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Before a drug is approved, it must go through rigorous testing to determine if it is safe and effective.
From the laboratory to your medicine cabinet — the process of researching and developing a drug is long, complicated and costly. It takes an average of 10 years and more than $2 billion to bring new medications and therapies to market. Less than 15% of all the drugs in development make it through to patients.
The idea for a potential new treatment typically begins from basic science research. Basic science an area of medical research that seeks to understand broadly how and why our bodies do what they do, and how and why a disease such as eczema starts, develops and evolves.
From these findings, scientists may identify a compound (early stage drug) that they believe will help stop a particular symptom or symptoms of a disease. This begins the pre-clinical stage of drug development whereby researchers look at how the drug may work in the body (mechanism of action), dosage, side effects, and effectiveness of the drug. Not all compounds begin from basic research, scientists may get ideas through looking at existing drugs that have unintended effects and results from new technologies, among others.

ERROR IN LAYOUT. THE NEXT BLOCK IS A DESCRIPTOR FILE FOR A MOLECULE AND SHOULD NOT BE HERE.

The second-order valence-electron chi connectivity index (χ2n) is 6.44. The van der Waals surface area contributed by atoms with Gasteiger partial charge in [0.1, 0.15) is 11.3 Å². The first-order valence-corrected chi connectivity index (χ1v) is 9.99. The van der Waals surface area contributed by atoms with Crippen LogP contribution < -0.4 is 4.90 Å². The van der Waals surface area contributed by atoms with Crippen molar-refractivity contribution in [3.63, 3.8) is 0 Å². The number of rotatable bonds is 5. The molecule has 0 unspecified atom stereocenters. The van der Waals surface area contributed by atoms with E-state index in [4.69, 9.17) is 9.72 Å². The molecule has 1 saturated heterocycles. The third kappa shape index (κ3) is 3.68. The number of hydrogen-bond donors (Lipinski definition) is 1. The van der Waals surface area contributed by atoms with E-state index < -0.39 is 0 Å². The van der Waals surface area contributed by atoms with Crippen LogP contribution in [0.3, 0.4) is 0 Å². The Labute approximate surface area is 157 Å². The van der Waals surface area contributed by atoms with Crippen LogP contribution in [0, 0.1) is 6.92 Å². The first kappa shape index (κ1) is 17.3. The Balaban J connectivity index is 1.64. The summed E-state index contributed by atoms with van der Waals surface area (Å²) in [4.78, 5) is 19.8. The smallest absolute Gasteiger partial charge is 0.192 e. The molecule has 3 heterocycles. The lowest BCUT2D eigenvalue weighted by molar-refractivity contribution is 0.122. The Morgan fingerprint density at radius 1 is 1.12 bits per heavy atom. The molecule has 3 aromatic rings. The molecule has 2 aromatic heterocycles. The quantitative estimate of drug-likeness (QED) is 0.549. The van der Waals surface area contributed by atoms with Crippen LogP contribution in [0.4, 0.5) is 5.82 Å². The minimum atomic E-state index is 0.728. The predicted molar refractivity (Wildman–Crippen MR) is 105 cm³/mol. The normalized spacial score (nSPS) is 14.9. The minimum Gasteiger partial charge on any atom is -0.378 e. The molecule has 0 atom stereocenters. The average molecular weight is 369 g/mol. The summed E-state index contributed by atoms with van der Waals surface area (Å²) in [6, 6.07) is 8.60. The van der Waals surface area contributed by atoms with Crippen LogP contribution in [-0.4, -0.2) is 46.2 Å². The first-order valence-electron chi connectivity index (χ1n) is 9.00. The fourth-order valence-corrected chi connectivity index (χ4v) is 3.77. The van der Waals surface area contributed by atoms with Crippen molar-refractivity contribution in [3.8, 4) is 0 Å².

If the findings from this pre-clinical research offer promising data on the compound, scientists then move into phase I of clinical trials. In order to begin clinical trials, researchers must apply to the Food and Drug Administration (FDA) to show that the study meets minimum FDA research requirements.
Depending on the outcomes of the prior phase of research, the study moves to the next phase of the clinical trial process, testing the compound on larger and more diverse groups of people. In each phase, researchers are gathering information on how safe and effective the drug is for its potential use.
At the end of phase III, researchers file a New Drug Application (NDA) with the FDA. The NDA compiles all the research done on the drug to date for the FDA to review. From this NDA, the FDA either approves the treatment for widespread use, denies the drug, or requests additional information in order to make an informed decision.